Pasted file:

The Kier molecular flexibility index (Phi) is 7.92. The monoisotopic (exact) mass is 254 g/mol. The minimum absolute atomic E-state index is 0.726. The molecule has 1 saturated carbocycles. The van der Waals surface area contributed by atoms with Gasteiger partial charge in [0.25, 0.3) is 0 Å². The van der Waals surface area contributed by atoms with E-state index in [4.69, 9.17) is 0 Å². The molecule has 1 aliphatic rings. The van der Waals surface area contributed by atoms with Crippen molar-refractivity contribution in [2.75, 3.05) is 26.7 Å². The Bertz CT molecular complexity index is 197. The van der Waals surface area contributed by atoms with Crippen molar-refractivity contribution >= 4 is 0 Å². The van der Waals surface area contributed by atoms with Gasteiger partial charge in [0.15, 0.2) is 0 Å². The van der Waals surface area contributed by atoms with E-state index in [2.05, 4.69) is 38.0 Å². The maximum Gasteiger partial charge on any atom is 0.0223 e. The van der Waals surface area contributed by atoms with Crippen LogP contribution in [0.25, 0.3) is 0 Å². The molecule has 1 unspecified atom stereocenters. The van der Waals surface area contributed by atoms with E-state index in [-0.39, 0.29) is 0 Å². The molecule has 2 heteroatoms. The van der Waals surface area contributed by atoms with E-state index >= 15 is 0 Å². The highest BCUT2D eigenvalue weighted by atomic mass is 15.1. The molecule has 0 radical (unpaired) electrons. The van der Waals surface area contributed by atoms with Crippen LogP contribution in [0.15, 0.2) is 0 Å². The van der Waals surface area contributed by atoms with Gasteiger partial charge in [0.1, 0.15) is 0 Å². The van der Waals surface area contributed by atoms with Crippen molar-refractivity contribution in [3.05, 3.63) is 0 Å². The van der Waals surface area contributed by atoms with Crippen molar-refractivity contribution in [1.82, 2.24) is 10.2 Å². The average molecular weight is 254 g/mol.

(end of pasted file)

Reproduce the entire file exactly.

The Kier molecular flexibility index (Phi) is 7.92. The monoisotopic (exact) mass is 254 g/mol. The minimum absolute atomic E-state index is 0.726. The molecule has 1 saturated carbocycles. The van der Waals surface area contributed by atoms with Gasteiger partial charge in [0.25, 0.3) is 0 Å². The van der Waals surface area contributed by atoms with E-state index in [4.69, 9.17) is 0 Å². The molecule has 1 aliphatic rings. The van der Waals surface area contributed by atoms with Crippen molar-refractivity contribution in [2.75, 3.05) is 26.7 Å². The Bertz CT molecular complexity index is 197. The van der Waals surface area contributed by atoms with Crippen molar-refractivity contribution >= 4 is 0 Å². The van der Waals surface area contributed by atoms with Gasteiger partial charge in [0.15, 0.2) is 0 Å². The van der Waals surface area contributed by atoms with E-state index in [2.05, 4.69) is 38.0 Å². The maximum Gasteiger partial charge on any atom is 0.0223 e. The van der Waals surface area contributed by atoms with Crippen LogP contribution in [0.25, 0.3) is 0 Å². The molecule has 1 unspecified atom stereocenters. The van der Waals surface area contributed by atoms with E-state index in [-0.39, 0.29) is 0 Å². The molecule has 2 heteroatoms. The van der Waals surface area contributed by atoms with E-state index >= 15 is 0 Å². The highest BCUT2D eigenvalue weighted by atomic mass is 15.1. The molecule has 0 radical (unpaired) electrons. The van der Waals surface area contributed by atoms with Crippen LogP contribution in [0.15, 0.2) is 0 Å². The van der Waals surface area contributed by atoms with Gasteiger partial charge in [0.1, 0.15) is 0 Å². The van der Waals surface area contributed by atoms with Crippen molar-refractivity contribution in [3.05, 3.63) is 0 Å². The van der Waals surface area contributed by atoms with Crippen molar-refractivity contribution in [1.82, 2.24) is 10.2 Å². The average molecular weight is 254 g/mol.